So, was today what I expected?  Not at all.  But once again I learned that what God has in store for me is better than I could plan myself.  I didn't have to do anything but be available, and He used me to touch two folks who seemed very much in need of a friend today.  I think sometimes I forget that friendship, in itself, is a ministry when we invite God into the relationship. Please pray that these two friends of mine will know they are not alone.

Hogar del Ninos de San Francisco de Asis, Patzun Guatemala, Dec. 9

Today I joined Heidi, Amalia, and Brenda (three of the nurses at Hermano Pedro) and visited an orphanage in Patzun, about 2 hours from Antigua on the "chicken bus."  This was the farthest I've traveled by bus to date, and I really kind of enjoy riding them.  Most of the North Americans, and many of the Guatemalans I know would disagree with me, but I've been extremely lucky in encountering drivers which are relatively cautious, considering they ARE in Guatemala.  These trips give me a great chance to see the country, people watch, and even meet some more Nationals.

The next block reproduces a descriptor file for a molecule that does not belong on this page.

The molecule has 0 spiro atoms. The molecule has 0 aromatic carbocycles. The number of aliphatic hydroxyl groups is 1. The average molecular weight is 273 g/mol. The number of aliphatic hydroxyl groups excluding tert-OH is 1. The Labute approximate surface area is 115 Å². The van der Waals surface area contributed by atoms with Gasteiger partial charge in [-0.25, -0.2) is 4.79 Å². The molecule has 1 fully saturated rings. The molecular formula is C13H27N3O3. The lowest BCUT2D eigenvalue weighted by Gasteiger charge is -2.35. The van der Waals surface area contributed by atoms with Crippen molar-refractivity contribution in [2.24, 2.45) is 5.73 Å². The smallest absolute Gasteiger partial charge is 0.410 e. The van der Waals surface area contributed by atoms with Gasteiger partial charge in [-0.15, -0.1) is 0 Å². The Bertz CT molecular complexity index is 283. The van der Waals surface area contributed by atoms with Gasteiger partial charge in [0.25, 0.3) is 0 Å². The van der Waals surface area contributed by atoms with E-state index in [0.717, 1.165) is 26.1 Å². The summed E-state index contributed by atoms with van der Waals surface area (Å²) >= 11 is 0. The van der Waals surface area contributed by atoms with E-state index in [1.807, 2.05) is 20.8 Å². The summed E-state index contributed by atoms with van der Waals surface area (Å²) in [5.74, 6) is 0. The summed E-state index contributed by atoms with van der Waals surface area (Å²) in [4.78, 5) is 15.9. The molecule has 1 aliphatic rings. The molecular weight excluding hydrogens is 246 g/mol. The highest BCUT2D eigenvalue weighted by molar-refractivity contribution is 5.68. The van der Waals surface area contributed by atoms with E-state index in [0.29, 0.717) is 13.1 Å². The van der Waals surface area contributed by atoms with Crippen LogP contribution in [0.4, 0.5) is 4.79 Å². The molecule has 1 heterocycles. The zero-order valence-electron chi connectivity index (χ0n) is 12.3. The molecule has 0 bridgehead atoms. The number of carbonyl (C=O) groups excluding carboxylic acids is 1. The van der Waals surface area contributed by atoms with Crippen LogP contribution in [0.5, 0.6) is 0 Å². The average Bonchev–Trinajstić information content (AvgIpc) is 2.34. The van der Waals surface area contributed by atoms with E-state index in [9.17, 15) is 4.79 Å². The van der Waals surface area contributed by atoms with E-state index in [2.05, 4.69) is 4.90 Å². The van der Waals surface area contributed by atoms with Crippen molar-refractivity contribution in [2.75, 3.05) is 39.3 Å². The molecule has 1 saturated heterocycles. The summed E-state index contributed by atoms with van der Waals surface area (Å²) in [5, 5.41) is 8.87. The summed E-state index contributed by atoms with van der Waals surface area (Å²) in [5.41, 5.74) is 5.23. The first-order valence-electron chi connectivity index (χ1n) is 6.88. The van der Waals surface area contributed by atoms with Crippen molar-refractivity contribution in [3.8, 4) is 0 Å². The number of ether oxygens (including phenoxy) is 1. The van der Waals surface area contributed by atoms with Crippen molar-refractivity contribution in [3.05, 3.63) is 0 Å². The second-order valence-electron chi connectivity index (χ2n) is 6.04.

This Sister is responsible for overseeing the care of the
and the women who care for them
 When we arrived at the orphanage, we were met by Hermana (Sister) Ezmeralda.  She had been at Hermano Pedro, and knew the nurses and I was warmly welcomed as well.  She introduced us to another Sister, about my age, who was in charge of all the children who were still at the home, about 55 of them, ranging from about 1 yr olds to early teens. These are some of the most polite and well mannered kids I've met in Guatemala.  They could not wait to help us get ready for the party we were having, and loved blowing up the balloons for us.